1Department of Geology, University of Vermont, Burlington, Vermont, 05405, U.S.A.
3Department of Astronomy, Mount Holyoke College, South Hadley, Massachusetts 01075, U.S.A.
4Division of Geological and Planetary Sciences, California Institute of Technology, Pasadena, California 91125-2500, U.S.A.
5Department of Chemistry, University of Vermont, Burlington, Vermont, 05405, U.S.A.
6New York State Museum, Research and Collections, 3140 CEC, Albany, New York 12230, U.S.A.
of Geology, St. Lawrence University,
York 13617, U.S.A.
Vonsenite, Fe2+2Fe3+O2BO3, has been the subject of many studies in the materials-science and condensed-matter-physics communities, due to interest in the electronic and magnetic properties and ordering behavior of the phase. All such studies, undertaken on synthetic material of endmember composition, report a structural phase transition from Pbam to Pbnm at or below approximately 283 K, determined subsequently to arise from a Peierls instability. To compare the stability of the natural phase with that of synthetic material, we performed high-precision X-ray crystal structure analyses at 295, 100, and 90 K (R1 = 0.0119, 0.0126, and 0.0124, respectively), Mössbauer spectroscopy at 295, 220, 150, 80, and 4.2 K, and wavelength-dispersive electron microprobe analysis on a vonsenite of near-endmember composition from Jayville, New York, U.S.A. The 283 K structural transition is not observed in the natural specimen, indicating a difference in structural stability between natural and synthetic phases. Comparison of x-ray site occupancies and Mössbauer data suggests a new interpretation of the Mössbauer site assignments. We conclude that the Peierls instability underlying the reported transition from Pbam to Pbnm in synthetic material does not occur in our specimen of natural near-endmember vonsenite.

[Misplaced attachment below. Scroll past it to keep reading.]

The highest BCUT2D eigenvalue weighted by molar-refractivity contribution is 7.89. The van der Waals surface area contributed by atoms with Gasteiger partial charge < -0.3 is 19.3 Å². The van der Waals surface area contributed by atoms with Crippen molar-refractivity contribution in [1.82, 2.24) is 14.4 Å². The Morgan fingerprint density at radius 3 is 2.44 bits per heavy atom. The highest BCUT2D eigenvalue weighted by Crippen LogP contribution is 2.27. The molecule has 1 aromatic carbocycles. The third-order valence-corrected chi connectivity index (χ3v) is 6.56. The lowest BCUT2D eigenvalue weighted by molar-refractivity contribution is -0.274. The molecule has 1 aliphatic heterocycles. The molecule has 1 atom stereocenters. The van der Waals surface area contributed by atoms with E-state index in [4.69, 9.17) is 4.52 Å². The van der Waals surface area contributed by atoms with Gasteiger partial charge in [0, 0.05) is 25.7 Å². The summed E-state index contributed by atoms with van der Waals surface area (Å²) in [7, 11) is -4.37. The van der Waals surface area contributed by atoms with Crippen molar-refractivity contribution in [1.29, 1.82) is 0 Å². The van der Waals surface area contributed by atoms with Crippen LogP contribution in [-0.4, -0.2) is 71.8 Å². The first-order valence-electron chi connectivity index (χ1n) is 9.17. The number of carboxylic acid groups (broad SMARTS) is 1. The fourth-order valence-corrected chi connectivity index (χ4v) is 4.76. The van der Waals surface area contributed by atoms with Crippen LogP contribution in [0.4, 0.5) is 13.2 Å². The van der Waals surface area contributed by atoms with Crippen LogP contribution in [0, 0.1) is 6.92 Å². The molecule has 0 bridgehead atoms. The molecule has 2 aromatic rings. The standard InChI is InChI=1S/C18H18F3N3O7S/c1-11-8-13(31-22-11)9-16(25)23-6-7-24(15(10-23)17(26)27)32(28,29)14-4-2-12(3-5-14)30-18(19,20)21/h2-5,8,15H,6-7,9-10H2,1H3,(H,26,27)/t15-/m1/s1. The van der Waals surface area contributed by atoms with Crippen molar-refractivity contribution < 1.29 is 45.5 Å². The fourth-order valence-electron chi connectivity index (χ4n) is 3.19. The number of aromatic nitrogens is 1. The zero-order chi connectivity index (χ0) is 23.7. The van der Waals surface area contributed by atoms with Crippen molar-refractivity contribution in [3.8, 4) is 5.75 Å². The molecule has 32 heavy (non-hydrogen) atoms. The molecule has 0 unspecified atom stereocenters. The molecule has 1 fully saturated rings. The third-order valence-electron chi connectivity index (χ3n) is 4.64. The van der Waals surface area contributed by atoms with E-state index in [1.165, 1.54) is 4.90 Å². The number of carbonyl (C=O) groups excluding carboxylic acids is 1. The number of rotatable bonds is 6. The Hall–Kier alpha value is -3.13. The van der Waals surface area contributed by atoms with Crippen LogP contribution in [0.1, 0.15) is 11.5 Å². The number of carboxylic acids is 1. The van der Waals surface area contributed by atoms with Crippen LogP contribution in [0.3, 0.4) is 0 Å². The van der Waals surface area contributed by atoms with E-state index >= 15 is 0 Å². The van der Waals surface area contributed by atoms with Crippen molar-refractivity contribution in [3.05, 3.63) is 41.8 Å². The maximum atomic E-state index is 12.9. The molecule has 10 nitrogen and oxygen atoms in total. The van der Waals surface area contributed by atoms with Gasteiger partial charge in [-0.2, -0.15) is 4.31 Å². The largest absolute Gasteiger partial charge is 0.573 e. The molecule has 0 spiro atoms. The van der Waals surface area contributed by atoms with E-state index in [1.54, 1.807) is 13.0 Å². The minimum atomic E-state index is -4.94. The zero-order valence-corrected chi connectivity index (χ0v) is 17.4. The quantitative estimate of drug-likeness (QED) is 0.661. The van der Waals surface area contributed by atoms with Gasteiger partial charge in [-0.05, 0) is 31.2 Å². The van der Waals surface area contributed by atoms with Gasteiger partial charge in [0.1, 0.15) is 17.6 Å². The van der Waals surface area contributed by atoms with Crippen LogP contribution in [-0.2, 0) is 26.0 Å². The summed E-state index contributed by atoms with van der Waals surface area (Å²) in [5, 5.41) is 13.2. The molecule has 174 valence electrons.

last revised 22 -Jun-2018